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Medicare Locals

Estimates & Committees
Rachel Siewert 23 Feb 2011

23 February 2011 – Community Affairs

Senator SIEWERT—In the guidelines you say that Medicare locals will reflect the local communities et cetera. I will not read it all out. How are you going to ensure that these groups are reflected in the Medicare Locals—in particular, consumers?

Ms Morris—I cannot remember which page it is on.

Ms Huxtable—Can you tell us the page?

Senator SIEWERT—I cannot tell you which page, sorry.

Ms Morris—Somewhere in there it is very explicit that there needs to be in the governance arrangements engagement with clinicians and engagement with the local community.

Senator SIEWERT—That is what I am saying. You do make that statement. I can read out for you the exact statement. I was just trying to save time, I am sorry. It says: ‘which reflect the local communities and healthcare services and their governance including consumers, doctors, nurses, allied health, state funded community health providers.’ You are really clear about saying that. My question is: how are you going to make sure they do it?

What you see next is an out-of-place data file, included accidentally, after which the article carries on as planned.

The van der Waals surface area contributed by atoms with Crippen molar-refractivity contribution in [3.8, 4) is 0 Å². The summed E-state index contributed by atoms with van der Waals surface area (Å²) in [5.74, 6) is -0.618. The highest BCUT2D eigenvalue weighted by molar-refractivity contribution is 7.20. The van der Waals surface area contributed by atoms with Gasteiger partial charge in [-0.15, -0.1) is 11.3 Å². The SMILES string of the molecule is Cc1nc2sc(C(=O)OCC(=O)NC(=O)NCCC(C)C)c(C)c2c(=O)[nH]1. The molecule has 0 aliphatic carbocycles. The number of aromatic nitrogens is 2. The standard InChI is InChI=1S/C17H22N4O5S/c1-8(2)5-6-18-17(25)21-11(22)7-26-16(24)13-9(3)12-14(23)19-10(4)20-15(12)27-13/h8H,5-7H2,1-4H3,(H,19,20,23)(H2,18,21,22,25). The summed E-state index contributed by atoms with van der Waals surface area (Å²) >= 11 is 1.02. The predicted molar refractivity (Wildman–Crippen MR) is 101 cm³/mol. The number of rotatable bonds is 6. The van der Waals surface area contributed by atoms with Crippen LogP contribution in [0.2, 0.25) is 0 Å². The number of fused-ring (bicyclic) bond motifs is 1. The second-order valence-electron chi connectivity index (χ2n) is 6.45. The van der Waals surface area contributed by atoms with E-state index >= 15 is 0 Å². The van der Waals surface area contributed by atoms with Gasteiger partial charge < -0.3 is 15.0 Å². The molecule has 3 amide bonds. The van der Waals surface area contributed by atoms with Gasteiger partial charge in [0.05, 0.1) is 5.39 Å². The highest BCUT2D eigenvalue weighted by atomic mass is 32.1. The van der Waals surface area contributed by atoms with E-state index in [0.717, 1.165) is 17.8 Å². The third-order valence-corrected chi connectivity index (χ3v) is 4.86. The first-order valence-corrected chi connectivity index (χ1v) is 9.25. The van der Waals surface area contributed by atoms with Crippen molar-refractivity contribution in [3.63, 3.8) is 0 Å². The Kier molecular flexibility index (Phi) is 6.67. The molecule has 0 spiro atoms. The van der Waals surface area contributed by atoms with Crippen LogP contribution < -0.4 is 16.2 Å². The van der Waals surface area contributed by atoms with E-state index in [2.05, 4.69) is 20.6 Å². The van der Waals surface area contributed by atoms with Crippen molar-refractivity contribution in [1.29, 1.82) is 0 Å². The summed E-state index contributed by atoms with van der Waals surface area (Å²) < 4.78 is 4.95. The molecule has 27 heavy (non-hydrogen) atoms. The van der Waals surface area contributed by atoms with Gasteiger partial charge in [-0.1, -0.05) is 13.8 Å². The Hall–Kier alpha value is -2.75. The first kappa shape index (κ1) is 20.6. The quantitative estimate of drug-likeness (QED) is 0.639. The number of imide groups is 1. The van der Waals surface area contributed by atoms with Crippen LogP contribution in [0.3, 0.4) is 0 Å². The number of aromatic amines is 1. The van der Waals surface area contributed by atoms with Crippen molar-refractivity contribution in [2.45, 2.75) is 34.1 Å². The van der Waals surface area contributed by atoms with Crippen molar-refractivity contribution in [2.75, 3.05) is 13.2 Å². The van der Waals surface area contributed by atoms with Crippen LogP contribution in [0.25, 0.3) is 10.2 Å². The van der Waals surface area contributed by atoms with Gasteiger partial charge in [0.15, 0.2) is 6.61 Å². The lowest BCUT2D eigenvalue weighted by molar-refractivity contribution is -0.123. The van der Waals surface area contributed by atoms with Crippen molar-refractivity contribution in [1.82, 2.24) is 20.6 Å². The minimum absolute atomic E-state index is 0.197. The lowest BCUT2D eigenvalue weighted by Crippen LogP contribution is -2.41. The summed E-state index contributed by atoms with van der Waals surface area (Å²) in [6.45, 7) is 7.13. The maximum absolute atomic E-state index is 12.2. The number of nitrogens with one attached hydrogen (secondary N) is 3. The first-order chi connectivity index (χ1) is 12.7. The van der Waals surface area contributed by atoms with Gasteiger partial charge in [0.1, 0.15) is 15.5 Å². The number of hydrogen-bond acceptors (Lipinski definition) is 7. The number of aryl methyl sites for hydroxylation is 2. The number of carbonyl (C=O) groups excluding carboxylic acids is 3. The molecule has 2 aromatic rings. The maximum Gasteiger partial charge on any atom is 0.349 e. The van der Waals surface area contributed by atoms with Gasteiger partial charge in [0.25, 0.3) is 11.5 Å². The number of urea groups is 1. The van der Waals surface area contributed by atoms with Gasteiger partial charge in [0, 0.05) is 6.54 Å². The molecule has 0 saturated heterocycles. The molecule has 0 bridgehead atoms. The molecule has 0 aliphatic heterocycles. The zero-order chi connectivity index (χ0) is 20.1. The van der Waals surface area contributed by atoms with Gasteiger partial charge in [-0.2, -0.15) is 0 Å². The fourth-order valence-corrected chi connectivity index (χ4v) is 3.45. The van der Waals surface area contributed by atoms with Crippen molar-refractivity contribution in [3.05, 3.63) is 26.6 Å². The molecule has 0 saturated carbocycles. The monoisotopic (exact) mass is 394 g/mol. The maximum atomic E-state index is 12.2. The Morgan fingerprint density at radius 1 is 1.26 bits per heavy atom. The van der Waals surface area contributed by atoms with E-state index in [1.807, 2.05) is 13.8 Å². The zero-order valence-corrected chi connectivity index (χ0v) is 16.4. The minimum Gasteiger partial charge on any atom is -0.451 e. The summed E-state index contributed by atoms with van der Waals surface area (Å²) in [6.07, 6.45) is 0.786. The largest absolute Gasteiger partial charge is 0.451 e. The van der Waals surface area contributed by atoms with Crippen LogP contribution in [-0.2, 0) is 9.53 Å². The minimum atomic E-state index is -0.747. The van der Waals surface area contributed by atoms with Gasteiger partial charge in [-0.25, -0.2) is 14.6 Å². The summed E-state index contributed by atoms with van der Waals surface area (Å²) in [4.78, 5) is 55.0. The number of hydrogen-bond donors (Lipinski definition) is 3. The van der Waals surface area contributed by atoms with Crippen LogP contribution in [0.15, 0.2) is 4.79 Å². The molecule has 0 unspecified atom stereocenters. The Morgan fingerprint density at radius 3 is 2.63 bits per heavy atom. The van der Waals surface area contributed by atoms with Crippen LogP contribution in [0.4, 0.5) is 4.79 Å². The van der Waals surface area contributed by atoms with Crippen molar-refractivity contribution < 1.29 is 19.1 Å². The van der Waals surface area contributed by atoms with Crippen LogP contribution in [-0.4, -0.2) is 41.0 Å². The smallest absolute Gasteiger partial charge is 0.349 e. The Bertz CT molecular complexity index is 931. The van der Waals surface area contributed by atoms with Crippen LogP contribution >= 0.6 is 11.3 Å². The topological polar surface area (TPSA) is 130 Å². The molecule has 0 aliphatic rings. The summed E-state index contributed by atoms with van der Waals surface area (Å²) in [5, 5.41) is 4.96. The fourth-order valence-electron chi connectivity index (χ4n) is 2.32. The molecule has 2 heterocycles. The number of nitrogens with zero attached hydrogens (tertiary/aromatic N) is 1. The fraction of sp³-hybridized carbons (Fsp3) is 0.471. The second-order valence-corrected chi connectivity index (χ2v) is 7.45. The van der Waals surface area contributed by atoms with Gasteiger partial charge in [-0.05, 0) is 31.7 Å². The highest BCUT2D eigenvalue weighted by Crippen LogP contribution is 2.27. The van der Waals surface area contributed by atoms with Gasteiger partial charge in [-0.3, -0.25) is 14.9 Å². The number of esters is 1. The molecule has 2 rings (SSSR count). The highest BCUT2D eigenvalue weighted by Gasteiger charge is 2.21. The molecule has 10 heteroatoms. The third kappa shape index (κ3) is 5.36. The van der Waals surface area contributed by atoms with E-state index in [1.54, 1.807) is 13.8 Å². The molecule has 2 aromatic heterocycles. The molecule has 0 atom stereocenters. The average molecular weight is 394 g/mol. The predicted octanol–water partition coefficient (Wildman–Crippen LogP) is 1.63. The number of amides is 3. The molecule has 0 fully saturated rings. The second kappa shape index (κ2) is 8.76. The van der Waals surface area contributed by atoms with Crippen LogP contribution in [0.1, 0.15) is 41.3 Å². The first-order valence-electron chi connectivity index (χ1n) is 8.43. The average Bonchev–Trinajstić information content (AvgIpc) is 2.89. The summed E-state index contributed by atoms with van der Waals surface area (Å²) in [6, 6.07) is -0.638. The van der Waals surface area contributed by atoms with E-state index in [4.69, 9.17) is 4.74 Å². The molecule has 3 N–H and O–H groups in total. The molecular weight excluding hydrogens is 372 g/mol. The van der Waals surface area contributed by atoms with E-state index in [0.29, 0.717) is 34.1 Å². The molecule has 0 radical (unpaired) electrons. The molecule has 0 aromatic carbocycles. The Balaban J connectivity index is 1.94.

Ms Morris—They are going to have to make the case for how they will do it in their application. Yet again in the selection criteria it is very clear that they will be expected to do that.

Senator SIEWERT—It is clear that they have to do it. How are you going to look at it and say, ‘We are confident they are going to be able to do this’?

Ms Huxtable—If you look through the selection criteria—I am struggling myself to find the right page now—there are a range of assessment requirements around demonstrated compliance with contractual arrangements; demonstrated evidence of ability to engage with informed productive relationships. Then we will be basically assessing the cases that are put before us in terms of, firstly, their strategy to effect these things and, secondly, their track record in the past. That will be in the process of the assessment itself. I would say in the process of their being Medicare Locals organisations there will be requirements upon them to meet the commitments that they have made in this regard.